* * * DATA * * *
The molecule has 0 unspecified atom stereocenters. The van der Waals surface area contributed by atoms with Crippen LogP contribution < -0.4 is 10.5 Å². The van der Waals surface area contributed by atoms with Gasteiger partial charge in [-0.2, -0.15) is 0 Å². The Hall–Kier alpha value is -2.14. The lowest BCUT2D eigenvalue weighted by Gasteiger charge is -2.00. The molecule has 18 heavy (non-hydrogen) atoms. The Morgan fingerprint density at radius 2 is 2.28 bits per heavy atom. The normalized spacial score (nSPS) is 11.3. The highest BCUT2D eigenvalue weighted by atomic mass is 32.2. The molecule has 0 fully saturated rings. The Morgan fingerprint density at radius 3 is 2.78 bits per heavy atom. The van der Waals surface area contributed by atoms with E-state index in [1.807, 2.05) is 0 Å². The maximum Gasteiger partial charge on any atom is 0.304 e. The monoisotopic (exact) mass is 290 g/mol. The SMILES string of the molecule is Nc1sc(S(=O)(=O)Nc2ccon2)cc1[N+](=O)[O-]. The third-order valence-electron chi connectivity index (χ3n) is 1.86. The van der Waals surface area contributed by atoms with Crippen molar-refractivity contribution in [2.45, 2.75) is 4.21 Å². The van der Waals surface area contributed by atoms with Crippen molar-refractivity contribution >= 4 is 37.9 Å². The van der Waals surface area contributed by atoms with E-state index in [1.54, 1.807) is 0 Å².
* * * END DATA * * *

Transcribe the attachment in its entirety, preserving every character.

The molecule has 0 unspecified atom stereocenters. The van der Waals surface area contributed by atoms with Crippen LogP contribution < -0.4 is 10.5 Å². The van der Waals surface area contributed by atoms with Gasteiger partial charge in [-0.2, -0.15) is 0 Å². The Hall–Kier alpha value is -2.14. The lowest BCUT2D eigenvalue weighted by Gasteiger charge is -2.00. The molecule has 18 heavy (non-hydrogen) atoms. The Morgan fingerprint density at radius 2 is 2.28 bits per heavy atom. The normalized spacial score (nSPS) is 11.3. The highest BCUT2D eigenvalue weighted by atomic mass is 32.2. The molecule has 0 fully saturated rings. The Morgan fingerprint density at radius 3 is 2.78 bits per heavy atom. The van der Waals surface area contributed by atoms with E-state index in [1.807, 2.05) is 0 Å². The maximum Gasteiger partial charge on any atom is 0.304 e. The monoisotopic (exact) mass is 290 g/mol. The SMILES string of the molecule is Nc1sc(S(=O)(=O)Nc2ccon2)cc1[N+](=O)[O-]. The third-order valence-electron chi connectivity index (χ3n) is 1.86. The van der Waals surface area contributed by atoms with Crippen molar-refractivity contribution in [2.45, 2.75) is 4.21 Å². The van der Waals surface area contributed by atoms with Crippen molar-refractivity contribution >= 4 is 37.9 Å². The van der Waals surface area contributed by atoms with E-state index in [1.54, 1.807) is 0 Å².